The Preacher of the Gospel


   The preacher of the Gospel loves speaking about his Saviour. For him it is not a question of something that has to be done, but of something that he loves to do: ”My heart is welling forth [with] a good matter: I say what I have composed touching the king. My tongue is the pen of a ready writer”, (Ps. 45; 1). His is a service, not of necessity or compulsion, but of love - love for the One who loved him and gave Himself for him. There is a readiness to serve because Christ has filled his heart.

   The preacher of the Gospel views his service as a
solemn responsibility. He knows full well that a flippant, careless manner renders him quite unfit to serve. His is a serious preaching: he is dealing with souls and he is also dealing with God. The apostle’s closing words are continually before him: “I testify before God and Christ Jesus, who is about to judge living and dead, and by his appearing and his kingdom, proclaim the word; be urgent in season [and] out of season, convict, rebuke, encourage, with all longsuffering and doctrine”, (2 Tim. 4: 1, 2). His is an earnest, fervent service, for like a great English evangelist of long ago, he preaches “as a dying man to a dying world”.

   The preacher of the Gospel comes
direct from the presence of God. Mere orthodoxy in the sermon will not do -  he must have a living message from the Living God. He will not, indeed he cannot, preach except the divine hand first fill his heart with a burden to deliver. His eagerness to serve is tempered by the knowledge that it must be service rendered to God. Like Paul, his concern is to be “not as pleasing men, but God”, (1 Thess. 2: 4). It matters little what men think, but what God thinks is everything.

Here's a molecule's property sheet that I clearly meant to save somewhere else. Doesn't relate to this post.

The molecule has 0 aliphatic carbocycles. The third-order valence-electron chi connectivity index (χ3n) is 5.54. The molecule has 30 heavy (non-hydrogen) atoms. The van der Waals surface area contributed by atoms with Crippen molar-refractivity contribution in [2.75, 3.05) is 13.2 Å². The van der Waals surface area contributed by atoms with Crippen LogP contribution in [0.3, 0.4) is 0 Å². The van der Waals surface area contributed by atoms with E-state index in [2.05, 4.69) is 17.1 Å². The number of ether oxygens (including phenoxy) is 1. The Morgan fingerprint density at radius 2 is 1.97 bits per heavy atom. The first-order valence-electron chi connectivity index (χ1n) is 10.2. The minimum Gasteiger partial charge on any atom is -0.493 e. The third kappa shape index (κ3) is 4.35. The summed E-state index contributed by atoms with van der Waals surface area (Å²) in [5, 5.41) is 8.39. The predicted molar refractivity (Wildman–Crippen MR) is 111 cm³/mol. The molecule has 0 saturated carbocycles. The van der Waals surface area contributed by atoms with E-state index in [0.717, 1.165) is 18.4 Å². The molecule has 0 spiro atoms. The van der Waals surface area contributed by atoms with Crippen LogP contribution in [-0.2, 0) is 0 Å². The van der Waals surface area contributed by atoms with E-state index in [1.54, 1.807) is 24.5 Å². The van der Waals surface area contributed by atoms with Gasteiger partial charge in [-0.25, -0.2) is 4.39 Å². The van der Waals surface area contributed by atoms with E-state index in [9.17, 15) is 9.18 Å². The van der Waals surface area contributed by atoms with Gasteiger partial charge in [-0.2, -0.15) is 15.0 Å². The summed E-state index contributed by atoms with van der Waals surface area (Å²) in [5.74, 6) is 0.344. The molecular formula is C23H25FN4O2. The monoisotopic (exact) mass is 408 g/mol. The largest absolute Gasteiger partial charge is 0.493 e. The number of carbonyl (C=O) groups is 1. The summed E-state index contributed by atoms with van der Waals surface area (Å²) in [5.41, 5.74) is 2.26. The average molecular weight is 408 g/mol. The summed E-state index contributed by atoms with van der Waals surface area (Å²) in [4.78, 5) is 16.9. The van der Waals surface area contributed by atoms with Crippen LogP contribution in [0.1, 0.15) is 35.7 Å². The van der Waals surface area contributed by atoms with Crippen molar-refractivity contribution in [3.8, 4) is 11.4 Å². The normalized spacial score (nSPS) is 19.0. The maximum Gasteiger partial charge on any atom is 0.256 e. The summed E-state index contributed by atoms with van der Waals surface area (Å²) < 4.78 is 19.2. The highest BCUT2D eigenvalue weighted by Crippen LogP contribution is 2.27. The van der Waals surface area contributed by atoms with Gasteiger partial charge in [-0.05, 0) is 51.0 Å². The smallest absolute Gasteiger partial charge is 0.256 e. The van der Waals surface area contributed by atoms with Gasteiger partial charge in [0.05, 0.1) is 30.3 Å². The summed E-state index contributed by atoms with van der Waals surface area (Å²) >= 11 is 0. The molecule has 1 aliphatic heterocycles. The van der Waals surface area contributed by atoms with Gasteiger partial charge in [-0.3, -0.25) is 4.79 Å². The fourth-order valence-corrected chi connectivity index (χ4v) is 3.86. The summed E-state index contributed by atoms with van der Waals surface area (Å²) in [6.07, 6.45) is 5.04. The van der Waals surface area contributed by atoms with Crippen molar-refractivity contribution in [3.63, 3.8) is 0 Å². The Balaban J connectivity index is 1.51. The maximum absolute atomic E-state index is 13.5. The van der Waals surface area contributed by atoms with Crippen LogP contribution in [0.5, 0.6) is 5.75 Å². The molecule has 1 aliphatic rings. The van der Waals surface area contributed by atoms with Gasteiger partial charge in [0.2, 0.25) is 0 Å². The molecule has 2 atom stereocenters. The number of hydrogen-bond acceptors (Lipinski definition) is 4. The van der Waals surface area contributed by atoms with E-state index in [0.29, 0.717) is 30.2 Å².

The preacher of the Gospel has a
passion for souls. His desire is not to get the occasion over and done with, but to get souls saved. His care is not to fill the hour but to win the people before him for Christ. Like Paul, his spirit is “painfully excited”, (Acts 17: 16), at the awful and solemn state of the lost, and like Paul the delight of his heart, and the supplication which he addresses to God for them, “is for salvation”, (Rom. 10: 1). His deep and heartfelt desire for the unconverted soul, like those who brought the paralytic to the Lord, is “to bring him in, and put [him] before him”, (Luke 5: 18).

   The preacher of the Gospel is a
man of prayer. He dare not preach without prayer. He is on his knees before he speaks, and he is on his knees afterwards. “Pray unceasingly”, (1 Thess. 5: 17), is his motto. Not for him the hurried, formal prayer - his is an intense, heartfelt supplication that God might bless the word spoken. He knows what it is to labour in prayer, to agonise before God over souls, to plead with God for the lost. He is well aware that success is achieved, not in the pulpit, but in the prayer-closet. Some pray as a matter of tradition - he prays because he knows that he cannot do without God.

   This then is the preacher of the Gospel. Where do we see his like today? We hear gospel addresses that may be characterised as good, clear, sound, striking, intelligent, eloquent, sweet, but they do not achieve much either in conversions or in stirring up the powers of darkness.
The difference lies in the character and in the calibre of the messengers.

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